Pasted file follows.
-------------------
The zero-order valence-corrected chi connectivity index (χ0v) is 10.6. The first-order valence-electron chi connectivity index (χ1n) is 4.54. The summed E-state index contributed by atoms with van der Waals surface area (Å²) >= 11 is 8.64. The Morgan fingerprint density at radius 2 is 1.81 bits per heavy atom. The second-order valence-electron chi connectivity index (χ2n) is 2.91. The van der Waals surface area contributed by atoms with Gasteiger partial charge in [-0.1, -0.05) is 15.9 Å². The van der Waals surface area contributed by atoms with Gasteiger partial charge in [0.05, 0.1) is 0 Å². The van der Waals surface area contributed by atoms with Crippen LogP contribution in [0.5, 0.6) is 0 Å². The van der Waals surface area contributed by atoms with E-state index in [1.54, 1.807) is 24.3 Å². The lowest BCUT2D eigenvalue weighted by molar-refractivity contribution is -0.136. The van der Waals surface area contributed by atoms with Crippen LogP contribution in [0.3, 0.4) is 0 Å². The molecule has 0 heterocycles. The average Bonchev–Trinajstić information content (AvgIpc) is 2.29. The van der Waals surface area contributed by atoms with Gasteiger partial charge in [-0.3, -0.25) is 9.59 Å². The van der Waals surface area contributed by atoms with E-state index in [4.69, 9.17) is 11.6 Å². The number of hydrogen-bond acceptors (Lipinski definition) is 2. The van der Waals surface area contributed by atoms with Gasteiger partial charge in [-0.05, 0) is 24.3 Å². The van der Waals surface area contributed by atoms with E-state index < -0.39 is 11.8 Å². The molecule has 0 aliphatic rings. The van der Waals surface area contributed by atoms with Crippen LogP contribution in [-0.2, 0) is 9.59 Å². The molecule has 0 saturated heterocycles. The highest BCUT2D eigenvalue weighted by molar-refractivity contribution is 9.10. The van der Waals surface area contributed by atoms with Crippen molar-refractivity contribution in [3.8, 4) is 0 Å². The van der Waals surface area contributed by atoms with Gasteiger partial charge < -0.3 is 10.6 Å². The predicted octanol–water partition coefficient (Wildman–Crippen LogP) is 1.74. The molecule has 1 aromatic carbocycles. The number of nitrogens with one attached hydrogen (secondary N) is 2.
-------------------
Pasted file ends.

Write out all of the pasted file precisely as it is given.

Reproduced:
The zero-order valence-corrected chi connectivity index (χ0v) is 10.6. The first-order valence-electron chi connectivity index (χ1n) is 4.54. The summed E-state index contributed by atoms with van der Waals surface area (Å²) >= 11 is 8.64. The Morgan fingerprint density at radius 2 is 1.81 bits per heavy atom. The second-order valence-electron chi connectivity index (χ2n) is 2.91. The van der Waals surface area contributed by atoms with Gasteiger partial charge in [-0.1, -0.05) is 15.9 Å². The van der Waals surface area contributed by atoms with Gasteiger partial charge in [0.05, 0.1) is 0 Å². The van der Waals surface area contributed by atoms with Crippen LogP contribution in [0.5, 0.6) is 0 Å². The van der Waals surface area contributed by atoms with E-state index in [1.54, 1.807) is 24.3 Å². The lowest BCUT2D eigenvalue weighted by molar-refractivity contribution is -0.136. The van der Waals surface area contributed by atoms with Crippen LogP contribution in [0.3, 0.4) is 0 Å². The molecule has 0 heterocycles. The average Bonchev–Trinajstić information content (AvgIpc) is 2.29. The van der Waals surface area contributed by atoms with Gasteiger partial charge in [-0.3, -0.25) is 9.59 Å². The van der Waals surface area contributed by atoms with E-state index in [4.69, 9.17) is 11.6 Å². The number of hydrogen-bond acceptors (Lipinski definition) is 2. The van der Waals surface area contributed by atoms with Gasteiger partial charge in [-0.05, 0) is 24.3 Å². The van der Waals surface area contributed by atoms with E-state index < -0.39 is 11.8 Å². The molecule has 0 aliphatic rings. The van der Waals surface area contributed by atoms with Crippen LogP contribution in [-0.2, 0) is 9.59 Å². The molecule has 0 saturated heterocycles. The highest BCUT2D eigenvalue weighted by molar-refractivity contribution is 9.10. The van der Waals surface area contributed by atoms with Crippen molar-refractivity contribution in [3.8, 4) is 0 Å². The van der Waals surface area contributed by atoms with Gasteiger partial charge < -0.3 is 10.6 Å². The predicted octanol–water partition coefficient (Wildman–Crippen LogP) is 1.74. The molecule has 1 aromatic carbocycles. The number of nitrogens with one attached hydrogen (secondary N) is 2.